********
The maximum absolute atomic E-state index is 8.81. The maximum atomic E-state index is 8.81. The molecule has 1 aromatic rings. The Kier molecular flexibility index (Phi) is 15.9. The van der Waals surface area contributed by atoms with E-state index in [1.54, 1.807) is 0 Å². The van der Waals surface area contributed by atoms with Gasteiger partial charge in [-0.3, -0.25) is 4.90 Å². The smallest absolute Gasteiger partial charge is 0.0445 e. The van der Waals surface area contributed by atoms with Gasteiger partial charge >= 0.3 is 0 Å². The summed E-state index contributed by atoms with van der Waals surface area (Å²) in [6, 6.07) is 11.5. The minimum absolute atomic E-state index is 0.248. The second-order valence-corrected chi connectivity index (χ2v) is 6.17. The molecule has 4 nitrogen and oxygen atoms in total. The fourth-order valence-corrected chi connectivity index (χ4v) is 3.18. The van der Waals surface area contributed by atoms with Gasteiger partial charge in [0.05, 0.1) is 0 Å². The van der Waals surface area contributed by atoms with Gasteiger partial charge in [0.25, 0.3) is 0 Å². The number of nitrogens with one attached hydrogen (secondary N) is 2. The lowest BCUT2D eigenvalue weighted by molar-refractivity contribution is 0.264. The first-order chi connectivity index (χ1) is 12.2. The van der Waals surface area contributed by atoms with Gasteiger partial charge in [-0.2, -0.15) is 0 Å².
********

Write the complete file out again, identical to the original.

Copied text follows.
The maximum absolute atomic E-state index is 8.81. The maximum atomic E-state index is 8.81. The molecule has 1 aromatic rings. The Kier molecular flexibility index (Phi) is 15.9. The van der Waals surface area contributed by atoms with E-state index in [1.54, 1.807) is 0 Å². The van der Waals surface area contributed by atoms with Gasteiger partial charge in [-0.3, -0.25) is 4.90 Å². The smallest absolute Gasteiger partial charge is 0.0445 e. The van der Waals surface area contributed by atoms with Gasteiger partial charge >= 0.3 is 0 Å². The summed E-state index contributed by atoms with van der Waals surface area (Å²) in [6, 6.07) is 11.5. The minimum absolute atomic E-state index is 0.248. The second-order valence-corrected chi connectivity index (χ2v) is 6.17. The molecule has 4 nitrogen and oxygen atoms in total. The fourth-order valence-corrected chi connectivity index (χ4v) is 3.18. The van der Waals surface area contributed by atoms with Gasteiger partial charge in [0.05, 0.1) is 0 Å². The van der Waals surface area contributed by atoms with Gasteiger partial charge in [0.25, 0.3) is 0 Å². The number of nitrogens with one attached hydrogen (secondary N) is 2. The lowest BCUT2D eigenvalue weighted by molar-refractivity contribution is 0.264. The first-order chi connectivity index (χ1) is 12.2. The van der Waals surface area contributed by atoms with Gasteiger partial charge in [-0.2, -0.15) is 0 Å².